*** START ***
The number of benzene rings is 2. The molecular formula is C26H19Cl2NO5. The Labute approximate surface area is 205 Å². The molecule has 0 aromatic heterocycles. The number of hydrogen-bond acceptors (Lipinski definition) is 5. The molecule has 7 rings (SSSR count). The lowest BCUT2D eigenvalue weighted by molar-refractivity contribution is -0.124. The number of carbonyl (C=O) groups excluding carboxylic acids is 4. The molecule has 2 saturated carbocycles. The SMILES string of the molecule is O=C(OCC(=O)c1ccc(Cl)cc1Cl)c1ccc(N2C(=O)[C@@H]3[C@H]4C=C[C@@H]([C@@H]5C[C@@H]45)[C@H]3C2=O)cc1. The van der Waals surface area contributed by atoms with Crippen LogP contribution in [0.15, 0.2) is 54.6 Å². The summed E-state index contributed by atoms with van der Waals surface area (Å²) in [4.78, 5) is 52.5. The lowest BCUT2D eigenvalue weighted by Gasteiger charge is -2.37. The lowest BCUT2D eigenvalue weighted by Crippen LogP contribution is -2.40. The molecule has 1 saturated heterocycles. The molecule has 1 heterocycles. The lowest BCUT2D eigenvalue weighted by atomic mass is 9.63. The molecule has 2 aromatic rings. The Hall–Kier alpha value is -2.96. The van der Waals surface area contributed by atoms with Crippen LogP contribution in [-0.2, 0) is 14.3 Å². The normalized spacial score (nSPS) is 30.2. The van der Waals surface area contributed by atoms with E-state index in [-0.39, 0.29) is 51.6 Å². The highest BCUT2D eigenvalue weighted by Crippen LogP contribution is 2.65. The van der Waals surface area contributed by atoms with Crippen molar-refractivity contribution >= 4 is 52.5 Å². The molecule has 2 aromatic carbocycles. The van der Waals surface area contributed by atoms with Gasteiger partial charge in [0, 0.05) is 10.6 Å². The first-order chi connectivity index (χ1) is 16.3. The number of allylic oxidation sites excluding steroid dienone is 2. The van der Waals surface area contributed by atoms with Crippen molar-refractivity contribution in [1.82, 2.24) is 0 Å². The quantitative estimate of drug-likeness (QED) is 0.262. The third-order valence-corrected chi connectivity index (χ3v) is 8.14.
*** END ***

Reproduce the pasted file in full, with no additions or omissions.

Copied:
The number of benzene rings is 2. The molecular formula is C26H19Cl2NO5. The Labute approximate surface area is 205 Å². The molecule has 0 aromatic heterocycles. The number of hydrogen-bond acceptors (Lipinski definition) is 5. The molecule has 7 rings (SSSR count). The lowest BCUT2D eigenvalue weighted by molar-refractivity contribution is -0.124. The number of carbonyl (C=O) groups excluding carboxylic acids is 4. The molecule has 2 saturated carbocycles. The SMILES string of the molecule is O=C(OCC(=O)c1ccc(Cl)cc1Cl)c1ccc(N2C(=O)[C@@H]3[C@H]4C=C[C@@H]([C@@H]5C[C@@H]45)[C@H]3C2=O)cc1. The van der Waals surface area contributed by atoms with Crippen LogP contribution in [0.15, 0.2) is 54.6 Å². The summed E-state index contributed by atoms with van der Waals surface area (Å²) in [4.78, 5) is 52.5. The lowest BCUT2D eigenvalue weighted by Gasteiger charge is -2.37. The lowest BCUT2D eigenvalue weighted by Crippen LogP contribution is -2.40. The molecule has 1 saturated heterocycles. The molecule has 1 heterocycles. The lowest BCUT2D eigenvalue weighted by atomic mass is 9.63. The molecule has 2 aromatic rings. The Hall–Kier alpha value is -2.96. The van der Waals surface area contributed by atoms with Crippen LogP contribution in [-0.2, 0) is 14.3 Å². The normalized spacial score (nSPS) is 30.2. The van der Waals surface area contributed by atoms with E-state index in [-0.39, 0.29) is 51.6 Å². The highest BCUT2D eigenvalue weighted by Crippen LogP contribution is 2.65. The van der Waals surface area contributed by atoms with Crippen molar-refractivity contribution >= 4 is 52.5 Å². The molecule has 2 aromatic carbocycles. The van der Waals surface area contributed by atoms with Gasteiger partial charge in [0, 0.05) is 10.6 Å². The first-order chi connectivity index (χ1) is 16.3. The number of allylic oxidation sites excluding steroid dienone is 2. The van der Waals surface area contributed by atoms with Crippen molar-refractivity contribution in [1.82, 2.24) is 0 Å². The quantitative estimate of drug-likeness (QED) is 0.262. The third-order valence-corrected chi connectivity index (χ3v) is 8.14.